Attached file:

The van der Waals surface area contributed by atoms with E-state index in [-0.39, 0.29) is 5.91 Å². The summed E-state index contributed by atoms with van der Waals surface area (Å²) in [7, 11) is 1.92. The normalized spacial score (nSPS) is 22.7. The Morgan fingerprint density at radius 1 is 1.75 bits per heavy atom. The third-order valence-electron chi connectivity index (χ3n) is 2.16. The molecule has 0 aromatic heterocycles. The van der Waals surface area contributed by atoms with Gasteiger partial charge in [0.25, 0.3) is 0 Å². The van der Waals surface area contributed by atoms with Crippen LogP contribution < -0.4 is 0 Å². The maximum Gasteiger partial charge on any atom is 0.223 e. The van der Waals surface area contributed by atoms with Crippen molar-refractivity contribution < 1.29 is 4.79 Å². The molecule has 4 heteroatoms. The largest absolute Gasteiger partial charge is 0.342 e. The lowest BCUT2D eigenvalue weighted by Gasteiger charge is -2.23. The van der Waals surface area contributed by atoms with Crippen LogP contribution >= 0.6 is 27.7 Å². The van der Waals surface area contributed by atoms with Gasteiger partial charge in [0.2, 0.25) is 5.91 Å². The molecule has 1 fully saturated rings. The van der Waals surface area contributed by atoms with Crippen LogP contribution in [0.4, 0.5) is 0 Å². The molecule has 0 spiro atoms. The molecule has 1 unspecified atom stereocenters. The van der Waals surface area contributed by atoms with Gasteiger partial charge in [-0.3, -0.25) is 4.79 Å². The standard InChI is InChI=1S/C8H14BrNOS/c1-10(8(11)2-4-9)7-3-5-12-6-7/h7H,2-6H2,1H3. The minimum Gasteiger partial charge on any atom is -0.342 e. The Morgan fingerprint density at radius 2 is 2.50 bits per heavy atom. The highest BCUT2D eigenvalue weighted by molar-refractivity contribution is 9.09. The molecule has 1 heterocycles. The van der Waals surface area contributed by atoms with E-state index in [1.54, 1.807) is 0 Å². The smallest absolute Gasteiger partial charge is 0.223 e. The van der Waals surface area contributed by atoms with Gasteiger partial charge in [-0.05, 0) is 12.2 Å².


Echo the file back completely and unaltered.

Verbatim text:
The van der Waals surface area contributed by atoms with E-state index in [-0.39, 0.29) is 5.91 Å². The summed E-state index contributed by atoms with van der Waals surface area (Å²) in [7, 11) is 1.92. The normalized spacial score (nSPS) is 22.7. The Morgan fingerprint density at radius 1 is 1.75 bits per heavy atom. The third-order valence-electron chi connectivity index (χ3n) is 2.16. The molecule has 0 aromatic heterocycles. The van der Waals surface area contributed by atoms with Gasteiger partial charge in [0.25, 0.3) is 0 Å². The van der Waals surface area contributed by atoms with Crippen LogP contribution < -0.4 is 0 Å². The maximum Gasteiger partial charge on any atom is 0.223 e. The van der Waals surface area contributed by atoms with Crippen molar-refractivity contribution < 1.29 is 4.79 Å². The molecule has 4 heteroatoms. The largest absolute Gasteiger partial charge is 0.342 e. The lowest BCUT2D eigenvalue weighted by Gasteiger charge is -2.23. The van der Waals surface area contributed by atoms with Crippen LogP contribution >= 0.6 is 27.7 Å². The van der Waals surface area contributed by atoms with Gasteiger partial charge in [0.2, 0.25) is 5.91 Å². The molecule has 1 fully saturated rings. The van der Waals surface area contributed by atoms with Crippen LogP contribution in [0.4, 0.5) is 0 Å². The molecule has 0 spiro atoms. The molecule has 1 unspecified atom stereocenters. The van der Waals surface area contributed by atoms with Gasteiger partial charge in [-0.3, -0.25) is 4.79 Å². The standard InChI is InChI=1S/C8H14BrNOS/c1-10(8(11)2-4-9)7-3-5-12-6-7/h7H,2-6H2,1H3. The minimum Gasteiger partial charge on any atom is -0.342 e. The Morgan fingerprint density at radius 2 is 2.50 bits per heavy atom. The highest BCUT2D eigenvalue weighted by molar-refractivity contribution is 9.09. The molecule has 1 heterocycles. The van der Waals surface area contributed by atoms with E-state index in [1.54, 1.807) is 0 Å². The smallest absolute Gasteiger partial charge is 0.223 e. The van der Waals surface area contributed by atoms with Gasteiger partial charge in [-0.05, 0) is 12.2 Å².